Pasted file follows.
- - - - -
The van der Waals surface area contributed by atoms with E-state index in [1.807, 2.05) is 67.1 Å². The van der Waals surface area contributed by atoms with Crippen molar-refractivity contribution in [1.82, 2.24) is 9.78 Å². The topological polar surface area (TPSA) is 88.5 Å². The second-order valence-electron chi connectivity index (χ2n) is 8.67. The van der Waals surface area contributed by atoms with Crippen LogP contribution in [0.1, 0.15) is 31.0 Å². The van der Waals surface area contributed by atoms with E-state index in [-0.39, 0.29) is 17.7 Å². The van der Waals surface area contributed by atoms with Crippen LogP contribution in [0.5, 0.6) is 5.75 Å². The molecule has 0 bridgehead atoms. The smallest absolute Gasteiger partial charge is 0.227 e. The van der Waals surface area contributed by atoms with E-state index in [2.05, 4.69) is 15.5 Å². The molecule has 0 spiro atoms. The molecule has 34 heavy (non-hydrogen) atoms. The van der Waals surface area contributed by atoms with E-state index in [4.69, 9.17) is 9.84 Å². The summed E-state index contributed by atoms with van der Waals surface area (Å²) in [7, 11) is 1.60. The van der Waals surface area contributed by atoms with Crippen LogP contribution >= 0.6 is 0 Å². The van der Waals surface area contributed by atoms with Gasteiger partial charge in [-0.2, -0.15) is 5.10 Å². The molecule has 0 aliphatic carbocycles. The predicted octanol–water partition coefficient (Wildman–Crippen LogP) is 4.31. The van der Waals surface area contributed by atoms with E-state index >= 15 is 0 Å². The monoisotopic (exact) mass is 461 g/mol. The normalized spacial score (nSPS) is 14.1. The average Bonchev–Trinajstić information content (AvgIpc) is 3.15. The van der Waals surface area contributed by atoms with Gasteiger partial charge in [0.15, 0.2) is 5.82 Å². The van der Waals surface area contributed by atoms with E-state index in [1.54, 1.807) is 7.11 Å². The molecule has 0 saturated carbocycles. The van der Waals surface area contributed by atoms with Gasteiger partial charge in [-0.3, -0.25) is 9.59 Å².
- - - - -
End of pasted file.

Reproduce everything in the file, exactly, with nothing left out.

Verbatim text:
The van der Waals surface area contributed by atoms with E-state index in [1.807, 2.05) is 67.1 Å². The van der Waals surface area contributed by atoms with Crippen molar-refractivity contribution in [1.82, 2.24) is 9.78 Å². The topological polar surface area (TPSA) is 88.5 Å². The second-order valence-electron chi connectivity index (χ2n) is 8.67. The van der Waals surface area contributed by atoms with Crippen LogP contribution in [0.1, 0.15) is 31.0 Å². The van der Waals surface area contributed by atoms with E-state index in [-0.39, 0.29) is 17.7 Å². The van der Waals surface area contributed by atoms with Crippen LogP contribution in [0.5, 0.6) is 5.75 Å². The molecule has 0 bridgehead atoms. The smallest absolute Gasteiger partial charge is 0.227 e. The van der Waals surface area contributed by atoms with E-state index in [2.05, 4.69) is 15.5 Å². The molecule has 0 spiro atoms. The molecule has 34 heavy (non-hydrogen) atoms. The van der Waals surface area contributed by atoms with E-state index in [4.69, 9.17) is 9.84 Å². The summed E-state index contributed by atoms with van der Waals surface area (Å²) in [7, 11) is 1.60. The van der Waals surface area contributed by atoms with Crippen LogP contribution >= 0.6 is 0 Å². The van der Waals surface area contributed by atoms with Gasteiger partial charge in [-0.2, -0.15) is 5.10 Å². The molecule has 0 aliphatic carbocycles. The predicted octanol–water partition coefficient (Wildman–Crippen LogP) is 4.31. The van der Waals surface area contributed by atoms with E-state index >= 15 is 0 Å². The monoisotopic (exact) mass is 461 g/mol. The normalized spacial score (nSPS) is 14.1. The average Bonchev–Trinajstić information content (AvgIpc) is 3.15. The van der Waals surface area contributed by atoms with Gasteiger partial charge in [0.15, 0.2) is 5.82 Å². The van der Waals surface area contributed by atoms with E-state index in [1.54, 1.807) is 7.11 Å². The molecule has 0 saturated carbocycles. The van der Waals surface area contributed by atoms with Gasteiger partial charge in [-0.3, -0.25) is 9.59 Å².